Gilad Rabinovitch holds PhD degrees in music theory (2015) and composition (2013) from the Eastman School of Music, as well as degrees in musicology and composition from the Hebrew University of Jerusalem and the Jerusalem Academy of Music. He is active in music theory, composition, improvisation, and teaching. His primary research project deals with Robert Gjerdingen’s galant schemata, which are contrapuntal prototypes underlying the musical surface, and the syntax that organizes them within musical form in the period 1730-1780. His other academic interests are partimenti, the history of music theory, counterpoint, historical improvisation, music cognition, and Gabriel Fauré’s Harmony. He has presented his research at major conferences, including annual meetings of the Society for Music Theory, and has given lectures and workshops at institutions including Cornell University and the University of Michigan.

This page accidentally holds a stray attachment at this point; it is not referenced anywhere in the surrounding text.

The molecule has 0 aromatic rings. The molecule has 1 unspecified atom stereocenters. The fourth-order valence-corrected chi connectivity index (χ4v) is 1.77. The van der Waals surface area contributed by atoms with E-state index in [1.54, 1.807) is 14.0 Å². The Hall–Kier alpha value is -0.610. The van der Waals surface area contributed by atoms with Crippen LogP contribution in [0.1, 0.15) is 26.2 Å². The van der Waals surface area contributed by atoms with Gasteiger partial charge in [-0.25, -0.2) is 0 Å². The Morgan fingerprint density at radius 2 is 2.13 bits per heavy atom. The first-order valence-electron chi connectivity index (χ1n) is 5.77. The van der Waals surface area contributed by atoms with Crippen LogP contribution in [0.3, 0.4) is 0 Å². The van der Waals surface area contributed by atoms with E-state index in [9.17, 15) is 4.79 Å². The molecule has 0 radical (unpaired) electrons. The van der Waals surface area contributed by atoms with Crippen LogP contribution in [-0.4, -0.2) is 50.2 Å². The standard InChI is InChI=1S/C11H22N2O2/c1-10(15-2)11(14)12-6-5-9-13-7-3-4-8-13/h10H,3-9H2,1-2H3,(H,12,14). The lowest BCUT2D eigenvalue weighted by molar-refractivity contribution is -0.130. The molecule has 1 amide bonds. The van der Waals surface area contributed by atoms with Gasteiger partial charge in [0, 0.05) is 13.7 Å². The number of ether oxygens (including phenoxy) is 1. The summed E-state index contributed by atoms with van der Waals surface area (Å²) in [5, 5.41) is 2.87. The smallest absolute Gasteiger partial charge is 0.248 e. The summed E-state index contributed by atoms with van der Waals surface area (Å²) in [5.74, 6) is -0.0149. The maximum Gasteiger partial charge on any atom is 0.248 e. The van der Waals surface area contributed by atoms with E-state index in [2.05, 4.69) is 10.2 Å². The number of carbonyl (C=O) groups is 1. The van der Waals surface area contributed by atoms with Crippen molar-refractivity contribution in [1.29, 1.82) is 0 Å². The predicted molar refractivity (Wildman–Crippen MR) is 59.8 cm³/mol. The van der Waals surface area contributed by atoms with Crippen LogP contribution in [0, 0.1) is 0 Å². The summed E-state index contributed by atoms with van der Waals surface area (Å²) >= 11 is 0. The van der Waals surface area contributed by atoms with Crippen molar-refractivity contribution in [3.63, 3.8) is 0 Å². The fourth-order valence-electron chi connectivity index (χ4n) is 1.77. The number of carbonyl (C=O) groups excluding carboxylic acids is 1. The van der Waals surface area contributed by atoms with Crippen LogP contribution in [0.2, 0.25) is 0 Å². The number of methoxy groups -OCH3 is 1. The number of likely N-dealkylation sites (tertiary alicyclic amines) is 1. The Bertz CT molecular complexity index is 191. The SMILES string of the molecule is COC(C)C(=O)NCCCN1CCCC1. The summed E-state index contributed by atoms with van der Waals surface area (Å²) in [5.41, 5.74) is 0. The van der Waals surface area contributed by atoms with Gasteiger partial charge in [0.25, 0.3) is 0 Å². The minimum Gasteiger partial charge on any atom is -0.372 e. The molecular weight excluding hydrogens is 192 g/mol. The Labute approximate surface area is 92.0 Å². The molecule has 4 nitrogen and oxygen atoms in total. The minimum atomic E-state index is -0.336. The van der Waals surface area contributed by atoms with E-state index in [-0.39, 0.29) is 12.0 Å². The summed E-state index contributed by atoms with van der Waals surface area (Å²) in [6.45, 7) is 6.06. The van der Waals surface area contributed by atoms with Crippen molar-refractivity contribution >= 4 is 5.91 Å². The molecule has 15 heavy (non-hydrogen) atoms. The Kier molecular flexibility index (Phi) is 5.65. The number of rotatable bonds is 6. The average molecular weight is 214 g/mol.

As a composer, Dr. Rabinovitch has received commissions from organizations such as the Rochester Philharmonic Orchestra, Israel Contemporary Players, Klangnetz, and the Cornell Chamber Singers. He has participated at the Aldeburgh Music Festival and the Asian Composers League Festival. Before coming to GSU in Fall 2015, Dr. Rabinovitch had acquired more than a decade of academic teaching experience and received teaching honors from the Hebrew University of Jerusalem and the Eastman School of Music. With Dr. Johnandrew Slominski, he has jointly initiated, designed, and taught the first two editions of “Classical Music on the Spot,” an intensive summer workshop on eighteenth-century keyboard improvisation. Their collaborative article on teaching historical improvisation appeared in Music Theory Online.